Saturday, November 2, 2013

The Names You Choose

So what is your world like? Is it Earth-like? Extraterrestrial? Extradimentional? Or completely fantastical in one manner or another? Regardless, how do you generate the names you use in your world?

Tom, Dick, and Harry would work fine for an Earth-like world, but you still need to consider last names, unless you don't ever use them. There are also lots of options and resources when choosing names for your Earth characters and places, but what about those off-world stories. Now you can fall back on those same resources if your world happens to be an Earth colony, even if they have been long since cut off from Earth. But what about the completely fantastical, totally disconnected from Earth, world? Lets start by considering the history of names.

As I understand it, most names originated as a means of identifying a person by their job or status, but there can only be so many Carpenters, Smiths, and Carters, so they started attaching first names. Of course language and custom would have quite a bit to do with what names were chosen. Now how they decided on first, or given, names is unclear to me. Maybe some of them were just made up, maybe some of them were a bastardization of something they heard from another language as people started to travel, following the latest war or trying to run a trading route of one sort or another. Another thing to remember is that in many cultures, gender has an affect on the spelling of whatever name is chosen.

If your characters have never originated from Earth, there may be different customs involved in choosing names. For the names in my book, The Speed of Dreams, I went to a Dungeons & Dragons name list I have, and those with an apostrophe in the middle caught my eye, I morphed them some to fit the rhythm I wanted. I then decided on the custom that the clan name, or last name as we know it here, comes before the apostrophe. I got this idea from oriental names where the family name traditionally comes before the given name.

I've referred several times to my D&D list of names. It's extensive, including dwarven names as well as place names. It's great for sparking ideas when my mind draws a blank.

Now I've talked a lot about naming your characters, but character names isn't the only thing you need to consider. If your world is totally disconnected from Earth, it is highly unlikely they're going to give other things the same names we have. For the gist of your story, you can allow such things as buildings, mountains, and grass to exist, even trees can be called trees, but there's no reason to believe they'd be called Birch trees, or Spruce trees, and the flowers your hero is giving to his girl probably wouldn't be called Daisies or Roses, so you'll have to get creative all over again.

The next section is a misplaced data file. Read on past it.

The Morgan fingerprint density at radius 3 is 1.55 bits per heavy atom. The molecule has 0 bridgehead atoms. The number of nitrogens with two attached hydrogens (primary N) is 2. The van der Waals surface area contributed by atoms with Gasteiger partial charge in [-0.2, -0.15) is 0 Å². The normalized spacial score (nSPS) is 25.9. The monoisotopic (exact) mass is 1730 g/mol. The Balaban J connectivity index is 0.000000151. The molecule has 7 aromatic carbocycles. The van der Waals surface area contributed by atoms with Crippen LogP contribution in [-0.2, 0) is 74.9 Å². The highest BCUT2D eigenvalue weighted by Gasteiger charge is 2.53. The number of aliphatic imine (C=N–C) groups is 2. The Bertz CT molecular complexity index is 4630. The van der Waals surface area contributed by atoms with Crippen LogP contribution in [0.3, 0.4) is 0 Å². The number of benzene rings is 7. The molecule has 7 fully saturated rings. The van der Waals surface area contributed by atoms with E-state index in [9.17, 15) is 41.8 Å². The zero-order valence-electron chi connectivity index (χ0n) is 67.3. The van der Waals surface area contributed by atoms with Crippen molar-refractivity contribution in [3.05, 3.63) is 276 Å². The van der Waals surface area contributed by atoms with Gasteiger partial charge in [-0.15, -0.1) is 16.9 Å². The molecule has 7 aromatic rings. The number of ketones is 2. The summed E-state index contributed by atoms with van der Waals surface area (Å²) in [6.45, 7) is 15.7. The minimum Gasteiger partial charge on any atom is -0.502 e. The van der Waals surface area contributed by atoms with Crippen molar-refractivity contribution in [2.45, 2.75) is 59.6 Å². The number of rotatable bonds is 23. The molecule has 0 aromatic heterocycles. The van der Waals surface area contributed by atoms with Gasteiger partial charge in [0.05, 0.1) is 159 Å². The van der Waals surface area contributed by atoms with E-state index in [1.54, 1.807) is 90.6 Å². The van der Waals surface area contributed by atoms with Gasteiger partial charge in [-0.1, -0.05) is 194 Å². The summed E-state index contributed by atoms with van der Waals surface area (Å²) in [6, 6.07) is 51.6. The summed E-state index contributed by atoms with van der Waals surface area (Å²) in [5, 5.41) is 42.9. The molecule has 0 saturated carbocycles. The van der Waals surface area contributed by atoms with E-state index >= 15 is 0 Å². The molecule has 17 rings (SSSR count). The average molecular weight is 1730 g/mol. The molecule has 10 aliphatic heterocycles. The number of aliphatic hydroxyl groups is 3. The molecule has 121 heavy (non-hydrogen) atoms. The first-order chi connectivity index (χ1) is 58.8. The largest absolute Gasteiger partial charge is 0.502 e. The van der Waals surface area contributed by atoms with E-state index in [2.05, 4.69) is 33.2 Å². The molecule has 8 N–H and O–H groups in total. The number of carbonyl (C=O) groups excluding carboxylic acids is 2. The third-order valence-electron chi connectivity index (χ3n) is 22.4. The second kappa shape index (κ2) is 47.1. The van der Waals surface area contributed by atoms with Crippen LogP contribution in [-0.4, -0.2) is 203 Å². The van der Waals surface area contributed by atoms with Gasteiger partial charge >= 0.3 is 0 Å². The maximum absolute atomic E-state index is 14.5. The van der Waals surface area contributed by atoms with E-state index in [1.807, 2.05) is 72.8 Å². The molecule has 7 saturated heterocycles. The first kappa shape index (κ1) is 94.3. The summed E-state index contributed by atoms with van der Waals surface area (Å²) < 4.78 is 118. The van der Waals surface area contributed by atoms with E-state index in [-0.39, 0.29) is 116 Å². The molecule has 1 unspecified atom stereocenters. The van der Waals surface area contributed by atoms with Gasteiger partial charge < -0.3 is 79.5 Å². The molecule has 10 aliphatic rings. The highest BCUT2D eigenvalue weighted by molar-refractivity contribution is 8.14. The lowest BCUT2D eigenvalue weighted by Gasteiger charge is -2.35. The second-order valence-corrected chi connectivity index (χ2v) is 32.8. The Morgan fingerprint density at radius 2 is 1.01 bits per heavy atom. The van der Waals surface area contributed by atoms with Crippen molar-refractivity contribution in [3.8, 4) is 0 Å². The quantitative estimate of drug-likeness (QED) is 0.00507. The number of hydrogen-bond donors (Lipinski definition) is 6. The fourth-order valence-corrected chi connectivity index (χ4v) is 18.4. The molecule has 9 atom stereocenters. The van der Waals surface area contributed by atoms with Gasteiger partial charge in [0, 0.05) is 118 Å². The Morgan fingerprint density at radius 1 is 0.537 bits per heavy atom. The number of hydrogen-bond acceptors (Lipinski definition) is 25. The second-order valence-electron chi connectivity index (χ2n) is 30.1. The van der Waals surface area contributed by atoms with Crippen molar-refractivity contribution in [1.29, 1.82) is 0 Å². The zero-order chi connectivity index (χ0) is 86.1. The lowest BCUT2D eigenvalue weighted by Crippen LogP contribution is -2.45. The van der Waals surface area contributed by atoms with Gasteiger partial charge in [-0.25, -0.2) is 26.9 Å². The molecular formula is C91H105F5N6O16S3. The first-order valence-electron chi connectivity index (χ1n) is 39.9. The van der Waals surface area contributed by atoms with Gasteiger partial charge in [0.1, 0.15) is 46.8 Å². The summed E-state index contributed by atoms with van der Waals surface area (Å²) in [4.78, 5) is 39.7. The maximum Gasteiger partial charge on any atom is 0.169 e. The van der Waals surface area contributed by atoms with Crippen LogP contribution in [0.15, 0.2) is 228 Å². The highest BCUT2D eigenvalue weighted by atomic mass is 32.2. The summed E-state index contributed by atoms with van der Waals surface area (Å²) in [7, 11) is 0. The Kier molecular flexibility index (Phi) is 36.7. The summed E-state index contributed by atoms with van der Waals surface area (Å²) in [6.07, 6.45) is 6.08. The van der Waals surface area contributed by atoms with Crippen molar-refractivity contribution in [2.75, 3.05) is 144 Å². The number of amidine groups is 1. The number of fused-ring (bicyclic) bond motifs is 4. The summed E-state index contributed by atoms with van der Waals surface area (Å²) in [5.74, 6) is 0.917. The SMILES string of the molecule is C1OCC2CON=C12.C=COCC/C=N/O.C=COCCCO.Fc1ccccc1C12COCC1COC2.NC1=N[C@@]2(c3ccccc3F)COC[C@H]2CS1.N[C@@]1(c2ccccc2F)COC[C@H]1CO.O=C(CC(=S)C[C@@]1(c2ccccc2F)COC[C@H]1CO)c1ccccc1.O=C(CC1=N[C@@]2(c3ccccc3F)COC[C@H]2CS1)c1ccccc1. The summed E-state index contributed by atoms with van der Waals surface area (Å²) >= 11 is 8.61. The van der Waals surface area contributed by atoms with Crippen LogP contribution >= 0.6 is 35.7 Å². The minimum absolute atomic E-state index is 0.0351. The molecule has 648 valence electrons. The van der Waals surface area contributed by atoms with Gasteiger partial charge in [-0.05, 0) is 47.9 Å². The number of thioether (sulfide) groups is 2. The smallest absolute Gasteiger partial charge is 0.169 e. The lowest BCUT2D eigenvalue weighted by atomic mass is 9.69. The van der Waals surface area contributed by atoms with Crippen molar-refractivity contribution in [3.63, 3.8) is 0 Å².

Naming these things, whatever you decide to name, isn't the only option. Who knows, there might even be cultures somewhere where a person has no name at all until he or she does something spectacular. In my soon to be released book, Half-Breed, in a culture where twins are common, identical twins were given the same name.

“When twins are born who are alike, it is common for them to share a name. It is thought that since the ancestors caused them to share a soul, it would be presumptuous of us to separate them by a name.”
Choosing names can have so many layers of meaning, so have fun creating the foundation for your names. Even if you never explain what you've done, the detail will show, and it will also add life to your story.

What customs underlie your names?


William Kendall said...

I write a multi-national set of characters, so I tend to look up names from those countries, mix and match, adapt what I want to use to the purposes.

I gave a soldier a name originally drawn from a Canaanite war god...

Mel Chesley said...

I love coming up with names. For me it's super simple, but there are times when I just get stuck. So I go to Seventh Sanctum dot com and filter through their name generators. I will also pick a name in Tolkien's Elven language and mix it with Latin or Drow. It's fun, even if it sounds complicated. :D
Good post!

Anna L. Walls said...

Nice! Thanks for the link. I'll have to check it out.